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He also believes that students should have more questions asked about their reasoning behind what they say by their teachers. His ultimate point is that people should take control of their own destinies, which is why he strongly believes that students should have more sovereignty in the classroom. In “The Loss of the Creature,” Percy talks about a tourist who carves his initials in a public place. By carving his initials into a public place, he is stating that, “I am not a ghost after all; I am a sovereign person” (8). Sovereignty allows people to be seen and heard as seen in the carver’s situation. Sovereignty can be applied by students in the school system as well. Throughout my years in school, all of my classes were controlled by my teachers and as a student I would do exactly as my teachers told me to do. I was taught from a young age to do what the teacher tells you to do. I grew up believing that teachers were always right and I accepted that. However, when I reached college, my world flipped upside down. I was allowed to do whatever I pleased and think in any which way I wanted to. One class that had changed my outlook on my education was my composition class. My professor said the first day of class, “You guys have the control.” I was taken aback by this statement because I had never heard these words spoken in a classroom. It was not until I sat down to write my first essay that I fully understood what he meant. When I read the question and went to go write my essay, it was an overwhelming feeling because my whole essay was completely my interpretation of the text we read. I have in high school written essays that interpret passages of what I have read, but it was nothing like writing this essay. I found adjusting to this new freedom that I was given was quite difficult. After completing this essay, I found that I truly believed in what I said because I had to keep analyzing and question every thought I came across until I found a truth that was what I saw to be worthy of putting in my essay. By having the control of being able to interpret and question the reading we did in class in any way I wanted, allowed for me to find the truth in the paper I wrote about it.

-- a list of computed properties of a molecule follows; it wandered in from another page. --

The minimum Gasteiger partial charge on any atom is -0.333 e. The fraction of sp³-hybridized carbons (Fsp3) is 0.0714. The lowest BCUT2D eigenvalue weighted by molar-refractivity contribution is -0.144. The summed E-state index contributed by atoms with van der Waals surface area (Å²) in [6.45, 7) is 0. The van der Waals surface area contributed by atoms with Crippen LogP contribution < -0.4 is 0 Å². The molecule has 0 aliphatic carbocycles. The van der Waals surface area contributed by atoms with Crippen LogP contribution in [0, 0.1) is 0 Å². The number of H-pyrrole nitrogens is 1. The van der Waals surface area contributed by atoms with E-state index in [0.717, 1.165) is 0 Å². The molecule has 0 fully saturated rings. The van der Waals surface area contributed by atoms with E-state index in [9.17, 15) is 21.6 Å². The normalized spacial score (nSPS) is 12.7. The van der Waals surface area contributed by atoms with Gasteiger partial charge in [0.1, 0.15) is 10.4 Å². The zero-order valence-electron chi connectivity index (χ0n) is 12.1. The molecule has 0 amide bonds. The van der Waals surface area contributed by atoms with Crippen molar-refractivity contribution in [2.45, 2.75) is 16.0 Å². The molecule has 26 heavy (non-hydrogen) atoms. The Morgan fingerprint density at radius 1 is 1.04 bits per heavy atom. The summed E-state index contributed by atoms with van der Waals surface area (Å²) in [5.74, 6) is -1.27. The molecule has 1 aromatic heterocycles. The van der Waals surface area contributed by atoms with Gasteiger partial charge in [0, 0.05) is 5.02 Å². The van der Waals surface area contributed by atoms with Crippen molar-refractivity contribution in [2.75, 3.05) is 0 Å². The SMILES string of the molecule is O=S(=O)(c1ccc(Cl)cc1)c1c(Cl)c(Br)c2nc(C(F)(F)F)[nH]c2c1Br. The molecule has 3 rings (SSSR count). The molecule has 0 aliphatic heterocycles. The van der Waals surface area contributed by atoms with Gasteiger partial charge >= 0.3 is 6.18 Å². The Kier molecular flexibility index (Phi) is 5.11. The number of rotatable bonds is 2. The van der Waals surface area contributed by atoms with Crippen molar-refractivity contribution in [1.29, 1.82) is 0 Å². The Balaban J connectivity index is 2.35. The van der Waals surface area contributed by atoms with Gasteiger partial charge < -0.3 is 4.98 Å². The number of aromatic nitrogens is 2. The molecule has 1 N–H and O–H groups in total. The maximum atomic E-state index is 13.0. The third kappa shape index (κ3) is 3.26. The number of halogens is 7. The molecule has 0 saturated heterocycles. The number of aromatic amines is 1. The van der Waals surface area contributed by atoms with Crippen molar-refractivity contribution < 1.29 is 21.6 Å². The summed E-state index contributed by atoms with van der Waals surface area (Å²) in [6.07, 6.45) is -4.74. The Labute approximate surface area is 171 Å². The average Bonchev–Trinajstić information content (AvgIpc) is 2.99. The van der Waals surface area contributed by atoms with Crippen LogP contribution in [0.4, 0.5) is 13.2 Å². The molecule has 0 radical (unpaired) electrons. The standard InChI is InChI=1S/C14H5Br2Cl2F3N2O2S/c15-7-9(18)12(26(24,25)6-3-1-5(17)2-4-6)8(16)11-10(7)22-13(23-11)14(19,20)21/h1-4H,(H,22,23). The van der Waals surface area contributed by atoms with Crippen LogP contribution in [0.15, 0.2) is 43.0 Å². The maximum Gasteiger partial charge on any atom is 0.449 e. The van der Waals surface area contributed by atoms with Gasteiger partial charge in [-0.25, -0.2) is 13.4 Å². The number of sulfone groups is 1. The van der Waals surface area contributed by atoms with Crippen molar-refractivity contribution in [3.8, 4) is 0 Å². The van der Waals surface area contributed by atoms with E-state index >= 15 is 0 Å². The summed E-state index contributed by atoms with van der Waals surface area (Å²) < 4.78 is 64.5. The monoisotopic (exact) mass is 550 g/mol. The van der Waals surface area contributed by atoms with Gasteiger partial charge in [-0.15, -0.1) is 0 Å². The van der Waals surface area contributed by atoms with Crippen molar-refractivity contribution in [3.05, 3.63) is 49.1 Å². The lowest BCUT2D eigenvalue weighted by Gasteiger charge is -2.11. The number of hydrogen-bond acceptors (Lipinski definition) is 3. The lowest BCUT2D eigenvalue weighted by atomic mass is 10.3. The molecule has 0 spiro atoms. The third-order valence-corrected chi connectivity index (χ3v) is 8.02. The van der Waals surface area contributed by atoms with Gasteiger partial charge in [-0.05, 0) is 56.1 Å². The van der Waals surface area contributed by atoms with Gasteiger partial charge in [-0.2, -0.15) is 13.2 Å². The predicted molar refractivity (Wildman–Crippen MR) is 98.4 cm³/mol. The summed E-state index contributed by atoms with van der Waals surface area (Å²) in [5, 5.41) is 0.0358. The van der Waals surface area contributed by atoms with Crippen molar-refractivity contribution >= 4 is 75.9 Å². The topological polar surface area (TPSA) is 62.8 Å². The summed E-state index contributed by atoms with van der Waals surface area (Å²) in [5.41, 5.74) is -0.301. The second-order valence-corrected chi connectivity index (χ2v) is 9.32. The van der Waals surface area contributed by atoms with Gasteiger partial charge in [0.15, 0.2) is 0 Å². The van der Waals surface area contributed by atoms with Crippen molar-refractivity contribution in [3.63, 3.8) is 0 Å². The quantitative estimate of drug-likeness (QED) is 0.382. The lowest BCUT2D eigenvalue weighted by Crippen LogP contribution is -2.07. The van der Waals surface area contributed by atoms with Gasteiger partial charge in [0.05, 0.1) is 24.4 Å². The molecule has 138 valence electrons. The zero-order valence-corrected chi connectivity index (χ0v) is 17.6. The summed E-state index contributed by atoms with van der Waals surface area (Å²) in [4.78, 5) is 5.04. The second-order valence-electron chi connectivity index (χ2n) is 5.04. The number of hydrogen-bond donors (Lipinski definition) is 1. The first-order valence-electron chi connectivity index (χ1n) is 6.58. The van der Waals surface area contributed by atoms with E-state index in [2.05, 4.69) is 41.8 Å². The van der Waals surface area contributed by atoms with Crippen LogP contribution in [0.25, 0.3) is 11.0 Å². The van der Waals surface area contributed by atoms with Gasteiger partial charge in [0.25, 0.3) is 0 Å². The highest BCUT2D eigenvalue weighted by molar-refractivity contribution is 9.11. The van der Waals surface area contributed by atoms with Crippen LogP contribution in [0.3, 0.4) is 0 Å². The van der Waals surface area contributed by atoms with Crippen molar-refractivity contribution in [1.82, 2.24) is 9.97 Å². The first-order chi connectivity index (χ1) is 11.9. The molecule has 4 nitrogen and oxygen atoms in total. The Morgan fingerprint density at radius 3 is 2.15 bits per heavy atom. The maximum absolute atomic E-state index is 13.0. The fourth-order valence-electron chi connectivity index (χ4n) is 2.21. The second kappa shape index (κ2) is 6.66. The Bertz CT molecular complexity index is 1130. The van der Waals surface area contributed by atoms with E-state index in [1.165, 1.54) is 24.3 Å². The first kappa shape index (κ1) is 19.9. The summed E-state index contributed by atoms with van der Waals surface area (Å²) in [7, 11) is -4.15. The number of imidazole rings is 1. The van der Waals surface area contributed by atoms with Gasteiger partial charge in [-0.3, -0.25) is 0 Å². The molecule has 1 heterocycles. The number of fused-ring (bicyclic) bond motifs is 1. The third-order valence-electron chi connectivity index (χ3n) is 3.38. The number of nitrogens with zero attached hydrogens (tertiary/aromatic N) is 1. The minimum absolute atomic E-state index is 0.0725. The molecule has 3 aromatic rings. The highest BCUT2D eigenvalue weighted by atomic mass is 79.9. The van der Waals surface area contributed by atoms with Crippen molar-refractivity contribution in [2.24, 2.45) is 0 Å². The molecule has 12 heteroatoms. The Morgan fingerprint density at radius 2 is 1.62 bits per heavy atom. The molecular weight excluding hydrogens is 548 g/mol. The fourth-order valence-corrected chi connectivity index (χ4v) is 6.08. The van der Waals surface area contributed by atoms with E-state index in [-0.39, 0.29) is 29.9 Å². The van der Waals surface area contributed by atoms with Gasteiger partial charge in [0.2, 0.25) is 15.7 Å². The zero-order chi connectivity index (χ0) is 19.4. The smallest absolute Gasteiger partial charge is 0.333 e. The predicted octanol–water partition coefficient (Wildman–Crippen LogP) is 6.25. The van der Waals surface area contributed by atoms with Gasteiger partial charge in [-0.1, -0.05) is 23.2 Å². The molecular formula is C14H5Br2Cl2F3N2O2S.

Percy’s first theory is a student who has authority over his/her own education will have a substantial advantage over a student in who is under complete control and instruction in a classroom by a teacher. In a classroom, students are forced to learn by their instructor. They accept what their teacher says and move on to the next subject. This way of learning can force a student to not be curious about the evidence in their own terms. Instead of searching for the way something came to be, they will just comprehend what they need to know and simply will not care for what is being taught. In “The Loss of the Creature,” Walker Percy describes a story where a young boy discovers a dead dogfish while walking along on the beach. He then takes out his jackknife and dissects it. Percy states that this young boy has “a great advantage over the high school pupil who finds the dogfish on his laboratory desk” (5). The young boy has the authority over his dogfish and the student from high-school has no authority over his dogfish. The young boy who discovered the dogfish chose to explore the dogfish and learn from that experience. The high-school student looks at the dead dogfish as a grade and seeks no further truth than what are the names of each part that he come across in the dogfish. The young boy on the beach will believe in what he discovered over the high-school student seeking for a high grade, not giving the dead dogfish any extra thought, because the young boy sought out the experience for himself.